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CALIFORNIA | LOCAL
October 27, 1990 | AL MEYERHOFF, Al Meyerhoff is a senior attorney with the San Francisco office of the Natural Resources Defense Council and a co-author of Proposition 128. and
As ballot initiatives play an increasingly important role in the governance of California, a concomitant but dangerous trend is also developing: use of the Big Scare. In recent years, for example, we've been told that certain ballot initiatives would cause a mass exodus of the insurance industry from the state (Proposition 103) and that "the death knell" would sound for California agriculture (Proposition 65). The November ballot is no exception.
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SPORTS
May 10, 1998 | JOHN ORTEGA, TIMES STAFF WRITER
Doni Green is making quite a debut as Moorpark College's head men's and women's cross-country and track and field coach. Green, a longtime Moorpark assistant before last fall, guided the men to their second consecutive state junior college cross-country title in November and both Raider teams finished fifth in the Southern California track championships at Cerritos College on Saturday.
BUSINESS
May 19, 2010 | By Tiffany Hsu, Los Angeles Times
A state law that requires power plants, factories and other businesses to cut greenhouse gas emissions could cause energy prices to rise and prompt businesses to delay expansion or flee California, according to a study by the state Legislative Analyst's Office. The landmark global warming law, which is being enforced in phases, could put the state's businesses at a competitive disadvantage unless other states and the federal government come up with similar plans, the study by the nonpartisan agency said.
BUSINESS
March 1, 2009 | Marla Dickerson
One man in the classroom earned more than $100,000 framing tract homes during the building heyday. Another installed pools and piloted a backhoe. Behind him sat a young father who made a good living swinging a hammer in southern Utah. But that was before construction jobs vanished like a fast-moving dust storm in this blustery high desert. Hard times have brought them to a classroom in rural Kern County to learn a different trade. Tonight's lesson: how to avoid death and dismemberment.
NATIONAL
October 24, 2009 | Jim Tankersley
President Obama, citing a global competition for development of clean-energy alternatives to oil, insisted today that the United States must win that race and called on Congress to enact legislation also intended to curb climate change. "The nation that wins this competition is going to be the nation that leads the world," Obama told an audience at one of the nation's premier research universities in Massachusetts. "And I want America to be that nation -- it's that simple." Obama praised "a legacy of innovation" that "taps into something that is essential about America."
CALIFORNIA | LOCAL
October 21, 2011 | By Julie Cart, Los Angeles Times
The California Air Resources Board on Thursday unanimously adopted the nation's first state-administered cap-and-trade regulations, a landmark set of air pollution controls to address climate change and help the state achieve its ambitious goals to reduce greenhouse gas emissions. The complex market system for the first time puts a price on heat-trapping pollution by allowing California's dirtiest industries to trade carbon credits. The rules have been years in the making, overcoming legal challenges and an aggressive oil industry-sponsored ballot initiative.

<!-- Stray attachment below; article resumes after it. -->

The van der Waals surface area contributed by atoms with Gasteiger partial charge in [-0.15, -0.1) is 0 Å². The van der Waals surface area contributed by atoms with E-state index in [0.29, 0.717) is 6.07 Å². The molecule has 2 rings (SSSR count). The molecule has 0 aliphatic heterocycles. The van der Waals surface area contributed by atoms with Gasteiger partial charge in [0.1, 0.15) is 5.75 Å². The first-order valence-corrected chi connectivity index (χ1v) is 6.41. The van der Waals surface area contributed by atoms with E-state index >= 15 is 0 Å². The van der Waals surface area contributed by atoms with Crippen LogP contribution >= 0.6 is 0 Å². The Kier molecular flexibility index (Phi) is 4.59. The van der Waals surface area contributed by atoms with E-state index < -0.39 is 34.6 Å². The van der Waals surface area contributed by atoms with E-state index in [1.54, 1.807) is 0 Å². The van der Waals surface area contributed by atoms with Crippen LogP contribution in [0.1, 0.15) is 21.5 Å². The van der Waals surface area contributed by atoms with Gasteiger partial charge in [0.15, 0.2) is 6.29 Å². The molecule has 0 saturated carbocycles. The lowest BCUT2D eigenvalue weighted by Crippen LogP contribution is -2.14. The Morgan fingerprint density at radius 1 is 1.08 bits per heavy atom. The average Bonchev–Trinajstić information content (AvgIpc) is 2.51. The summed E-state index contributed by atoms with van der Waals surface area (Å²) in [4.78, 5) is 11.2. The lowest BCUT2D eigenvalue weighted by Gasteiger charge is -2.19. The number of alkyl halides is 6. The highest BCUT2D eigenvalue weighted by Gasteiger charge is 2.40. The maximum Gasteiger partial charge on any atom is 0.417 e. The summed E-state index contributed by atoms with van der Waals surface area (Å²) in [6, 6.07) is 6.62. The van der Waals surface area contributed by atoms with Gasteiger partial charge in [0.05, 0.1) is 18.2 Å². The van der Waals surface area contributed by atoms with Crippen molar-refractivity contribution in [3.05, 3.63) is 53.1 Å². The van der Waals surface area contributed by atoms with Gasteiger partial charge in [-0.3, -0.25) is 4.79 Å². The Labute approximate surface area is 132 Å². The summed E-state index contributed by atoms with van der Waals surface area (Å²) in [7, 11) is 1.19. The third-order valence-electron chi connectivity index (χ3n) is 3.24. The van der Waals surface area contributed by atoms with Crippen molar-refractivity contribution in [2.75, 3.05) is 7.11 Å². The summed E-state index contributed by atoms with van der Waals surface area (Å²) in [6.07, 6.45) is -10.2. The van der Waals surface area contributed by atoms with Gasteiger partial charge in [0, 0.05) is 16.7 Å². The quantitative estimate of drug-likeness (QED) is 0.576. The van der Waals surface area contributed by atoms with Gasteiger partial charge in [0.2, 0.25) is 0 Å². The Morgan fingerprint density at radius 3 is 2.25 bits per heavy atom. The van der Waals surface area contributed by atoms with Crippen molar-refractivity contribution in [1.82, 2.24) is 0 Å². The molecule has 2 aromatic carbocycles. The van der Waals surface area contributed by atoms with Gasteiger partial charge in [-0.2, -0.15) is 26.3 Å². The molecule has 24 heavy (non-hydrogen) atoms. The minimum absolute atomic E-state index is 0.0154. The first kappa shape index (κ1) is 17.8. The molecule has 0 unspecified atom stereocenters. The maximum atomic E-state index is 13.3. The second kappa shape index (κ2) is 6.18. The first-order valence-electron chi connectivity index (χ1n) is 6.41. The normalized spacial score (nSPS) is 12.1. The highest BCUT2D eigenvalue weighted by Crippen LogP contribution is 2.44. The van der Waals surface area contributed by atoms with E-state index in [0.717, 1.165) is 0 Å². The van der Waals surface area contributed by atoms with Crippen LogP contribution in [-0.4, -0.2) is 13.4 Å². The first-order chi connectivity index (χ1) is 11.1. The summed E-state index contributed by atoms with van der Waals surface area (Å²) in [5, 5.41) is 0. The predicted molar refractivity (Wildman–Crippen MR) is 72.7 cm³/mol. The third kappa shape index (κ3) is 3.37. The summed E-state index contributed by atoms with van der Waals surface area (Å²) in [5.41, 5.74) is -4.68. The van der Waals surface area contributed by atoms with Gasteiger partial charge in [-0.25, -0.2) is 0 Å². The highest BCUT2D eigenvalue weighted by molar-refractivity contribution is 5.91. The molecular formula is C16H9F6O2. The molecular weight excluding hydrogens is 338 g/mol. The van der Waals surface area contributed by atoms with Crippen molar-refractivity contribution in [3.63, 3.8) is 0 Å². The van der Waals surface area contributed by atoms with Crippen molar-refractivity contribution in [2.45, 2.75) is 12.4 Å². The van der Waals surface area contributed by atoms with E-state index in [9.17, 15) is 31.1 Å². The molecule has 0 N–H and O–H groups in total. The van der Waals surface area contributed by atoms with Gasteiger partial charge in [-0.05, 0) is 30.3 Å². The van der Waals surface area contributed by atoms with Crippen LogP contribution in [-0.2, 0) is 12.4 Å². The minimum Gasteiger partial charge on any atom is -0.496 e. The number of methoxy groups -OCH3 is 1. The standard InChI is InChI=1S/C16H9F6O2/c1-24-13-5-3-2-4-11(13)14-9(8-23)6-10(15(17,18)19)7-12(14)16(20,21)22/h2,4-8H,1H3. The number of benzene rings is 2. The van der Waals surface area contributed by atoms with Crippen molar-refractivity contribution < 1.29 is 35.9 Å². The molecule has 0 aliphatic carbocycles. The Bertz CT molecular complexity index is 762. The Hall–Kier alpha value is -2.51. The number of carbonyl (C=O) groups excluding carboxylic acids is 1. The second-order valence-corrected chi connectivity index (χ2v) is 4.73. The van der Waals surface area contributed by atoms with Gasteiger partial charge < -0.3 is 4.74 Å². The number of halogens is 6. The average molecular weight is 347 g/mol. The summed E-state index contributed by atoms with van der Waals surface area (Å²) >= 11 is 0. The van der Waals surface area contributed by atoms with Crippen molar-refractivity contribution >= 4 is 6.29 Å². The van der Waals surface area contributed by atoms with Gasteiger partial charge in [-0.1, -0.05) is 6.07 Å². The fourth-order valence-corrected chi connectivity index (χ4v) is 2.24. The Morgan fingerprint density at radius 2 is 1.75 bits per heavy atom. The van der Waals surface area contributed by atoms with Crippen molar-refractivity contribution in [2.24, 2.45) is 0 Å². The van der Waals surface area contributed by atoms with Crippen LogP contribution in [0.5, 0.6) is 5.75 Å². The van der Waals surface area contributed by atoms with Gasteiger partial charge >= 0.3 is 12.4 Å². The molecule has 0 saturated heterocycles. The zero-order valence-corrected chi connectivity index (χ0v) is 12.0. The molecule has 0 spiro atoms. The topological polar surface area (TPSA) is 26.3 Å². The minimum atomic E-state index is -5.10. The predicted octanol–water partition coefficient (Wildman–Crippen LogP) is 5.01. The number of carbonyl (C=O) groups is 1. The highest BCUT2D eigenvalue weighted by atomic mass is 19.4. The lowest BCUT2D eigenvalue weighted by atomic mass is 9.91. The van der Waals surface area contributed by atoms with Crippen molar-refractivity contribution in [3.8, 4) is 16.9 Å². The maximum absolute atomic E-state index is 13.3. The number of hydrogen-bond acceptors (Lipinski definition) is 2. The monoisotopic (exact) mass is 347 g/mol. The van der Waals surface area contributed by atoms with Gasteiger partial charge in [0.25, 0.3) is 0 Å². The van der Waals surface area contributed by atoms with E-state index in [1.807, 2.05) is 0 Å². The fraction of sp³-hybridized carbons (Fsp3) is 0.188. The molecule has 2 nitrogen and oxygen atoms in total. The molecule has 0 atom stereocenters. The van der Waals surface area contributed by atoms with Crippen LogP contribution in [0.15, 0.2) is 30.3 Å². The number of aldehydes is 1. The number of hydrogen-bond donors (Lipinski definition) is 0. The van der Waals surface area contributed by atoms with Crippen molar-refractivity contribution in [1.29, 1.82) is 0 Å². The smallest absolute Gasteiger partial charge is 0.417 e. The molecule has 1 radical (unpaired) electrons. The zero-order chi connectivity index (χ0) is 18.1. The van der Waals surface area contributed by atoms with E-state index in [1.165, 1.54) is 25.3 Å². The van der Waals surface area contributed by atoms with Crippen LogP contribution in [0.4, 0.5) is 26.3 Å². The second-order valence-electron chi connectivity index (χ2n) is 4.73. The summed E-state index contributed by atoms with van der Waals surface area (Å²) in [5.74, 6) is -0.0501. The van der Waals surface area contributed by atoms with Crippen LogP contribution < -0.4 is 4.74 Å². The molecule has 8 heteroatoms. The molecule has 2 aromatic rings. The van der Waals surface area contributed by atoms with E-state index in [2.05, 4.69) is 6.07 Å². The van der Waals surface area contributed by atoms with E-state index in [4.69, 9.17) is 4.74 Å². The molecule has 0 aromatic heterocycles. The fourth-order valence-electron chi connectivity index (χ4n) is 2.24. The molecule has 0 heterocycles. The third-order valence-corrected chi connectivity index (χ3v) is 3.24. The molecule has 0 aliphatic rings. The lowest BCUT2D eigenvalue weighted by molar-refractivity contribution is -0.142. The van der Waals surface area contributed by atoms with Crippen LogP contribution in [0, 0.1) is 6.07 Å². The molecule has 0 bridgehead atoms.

NATIONAL
September 14, 2009 | Peter Wallsten
Amid a rebirth of conservative activism that could help Republicans win elections next year, some party insiders now fear that extreme rhetoric and conspiracy theories coming from the angry reaches of the conservative base are undermining the GOP's broader credibility and casting it as the party of the paranoid. Such insiders point to theories running rampant on the Internet, such as the idea that Barack Obama was born in Kenya and is thus ineligible to be president, or that he is a communist, or that his allies want to set up Nazi-like detention camps for political opponents.
NATIONAL
November 9, 2008 | Richard Simon and Jim Puzzanghera, Simon and Puzzanghera are Times staff writers.
As recently as a few months ago, the idea of trying to bolster the troubled economy by pumping money into public works projects such as roads and bridges was dismissed as too slow -- not the quick pick-me-up that was needed. But today, economists and policymakers are beginning to change their minds. Most experts still think infrastructure spending is a slower way to put money in consumers' hands than simply mailing out government checks the way President Bush did over the summer.
CALIFORNIA | LOCAL
November 5, 2009 | Maeve Reston
Cecilia V. Estolano, head of the Community Redevelopment Agency, said Wednesday that she would step down at the end of the month to join an Oakland-based group focused on generating green jobs in underserved neighborhoods. News of Estolano's departure disappointed some advocates for the poor, who praised her for focusing heavily on affordable housing and requiring real estate developers to provide "community benefits," such as higher-wage jobs. CRA board Chairman Bruce D. Ackerman said Wednesday that Estolano had done a "fabulous job" and that he had received no warning of her departure.
ENTERTAINMENT
January 21, 2010
The Go Green Expo is a behemoth of environmentally conscious events and presentations, the kind that would bring a smile to Al Gore's face. The highlights include the Blue Planet Film Fest, presentations on sustainable investing, "eco-logical" homes, green jobs and free yoga classes. The Los Angeles Convention Center, 1201 S. Figueroa St., South Hall J, Los Angeles. 10 a.m. to 6 p.m. Sat., 10 a.m. to 5 p.m. Sun. Weekend pass, $10. www.gogreenexpo .com.
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